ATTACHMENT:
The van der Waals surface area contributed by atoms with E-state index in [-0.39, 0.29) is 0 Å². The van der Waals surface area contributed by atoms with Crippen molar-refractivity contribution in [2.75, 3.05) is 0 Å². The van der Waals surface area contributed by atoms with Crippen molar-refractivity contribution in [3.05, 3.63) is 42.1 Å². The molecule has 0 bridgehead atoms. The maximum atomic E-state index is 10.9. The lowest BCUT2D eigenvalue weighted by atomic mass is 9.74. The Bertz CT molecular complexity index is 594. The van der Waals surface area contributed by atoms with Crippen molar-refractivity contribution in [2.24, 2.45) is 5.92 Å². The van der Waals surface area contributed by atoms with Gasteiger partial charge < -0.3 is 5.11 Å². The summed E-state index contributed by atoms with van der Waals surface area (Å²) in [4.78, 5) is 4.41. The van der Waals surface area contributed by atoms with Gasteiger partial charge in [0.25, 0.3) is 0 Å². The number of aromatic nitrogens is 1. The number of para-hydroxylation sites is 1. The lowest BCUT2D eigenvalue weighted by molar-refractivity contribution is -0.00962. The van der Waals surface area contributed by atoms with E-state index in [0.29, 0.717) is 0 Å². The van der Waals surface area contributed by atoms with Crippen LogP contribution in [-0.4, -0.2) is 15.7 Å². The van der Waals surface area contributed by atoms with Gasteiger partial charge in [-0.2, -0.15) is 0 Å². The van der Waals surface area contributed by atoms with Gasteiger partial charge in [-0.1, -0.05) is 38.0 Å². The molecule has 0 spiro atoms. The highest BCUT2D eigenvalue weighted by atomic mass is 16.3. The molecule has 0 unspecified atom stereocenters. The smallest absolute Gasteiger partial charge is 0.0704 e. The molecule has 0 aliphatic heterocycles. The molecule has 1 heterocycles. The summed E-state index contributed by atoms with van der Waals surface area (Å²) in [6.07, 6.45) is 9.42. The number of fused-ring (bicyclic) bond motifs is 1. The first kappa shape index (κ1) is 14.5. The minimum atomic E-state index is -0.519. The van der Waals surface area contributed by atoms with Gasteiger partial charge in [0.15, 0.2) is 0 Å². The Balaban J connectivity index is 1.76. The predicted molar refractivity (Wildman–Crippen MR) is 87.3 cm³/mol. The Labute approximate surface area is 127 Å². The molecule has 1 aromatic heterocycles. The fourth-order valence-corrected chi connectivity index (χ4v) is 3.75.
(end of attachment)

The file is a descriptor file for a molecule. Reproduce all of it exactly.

The van der Waals surface area contributed by atoms with E-state index in [-0.39, 0.29) is 0 Å². The van der Waals surface area contributed by atoms with Crippen molar-refractivity contribution in [2.75, 3.05) is 0 Å². The van der Waals surface area contributed by atoms with Crippen molar-refractivity contribution in [3.05, 3.63) is 42.1 Å². The molecule has 0 bridgehead atoms. The maximum atomic E-state index is 10.9. The lowest BCUT2D eigenvalue weighted by atomic mass is 9.74. The Bertz CT molecular complexity index is 594. The van der Waals surface area contributed by atoms with Crippen molar-refractivity contribution in [2.24, 2.45) is 5.92 Å². The van der Waals surface area contributed by atoms with Gasteiger partial charge < -0.3 is 5.11 Å². The summed E-state index contributed by atoms with van der Waals surface area (Å²) in [4.78, 5) is 4.41. The van der Waals surface area contributed by atoms with Gasteiger partial charge in [0.25, 0.3) is 0 Å². The number of aromatic nitrogens is 1. The number of para-hydroxylation sites is 1. The lowest BCUT2D eigenvalue weighted by molar-refractivity contribution is -0.00962. The van der Waals surface area contributed by atoms with E-state index in [0.29, 0.717) is 0 Å². The van der Waals surface area contributed by atoms with Crippen LogP contribution in [-0.4, -0.2) is 15.7 Å². The van der Waals surface area contributed by atoms with Gasteiger partial charge in [-0.2, -0.15) is 0 Å². The van der Waals surface area contributed by atoms with Gasteiger partial charge in [-0.1, -0.05) is 38.0 Å². The molecule has 0 spiro atoms. The highest BCUT2D eigenvalue weighted by atomic mass is 16.3. The molecule has 0 unspecified atom stereocenters. The smallest absolute Gasteiger partial charge is 0.0704 e. The molecule has 0 aliphatic heterocycles. The molecule has 1 heterocycles. The summed E-state index contributed by atoms with van der Waals surface area (Å²) in [6.07, 6.45) is 9.42. The number of fused-ring (bicyclic) bond motifs is 1. The first kappa shape index (κ1) is 14.5. The minimum atomic E-state index is -0.519. The van der Waals surface area contributed by atoms with Gasteiger partial charge in [0.15, 0.2) is 0 Å². The Balaban J connectivity index is 1.76. The predicted molar refractivity (Wildman–Crippen MR) is 87.3 cm³/mol. The Labute approximate surface area is 127 Å². The molecule has 1 aromatic heterocycles. The fourth-order valence-corrected chi connectivity index (χ4v) is 3.75.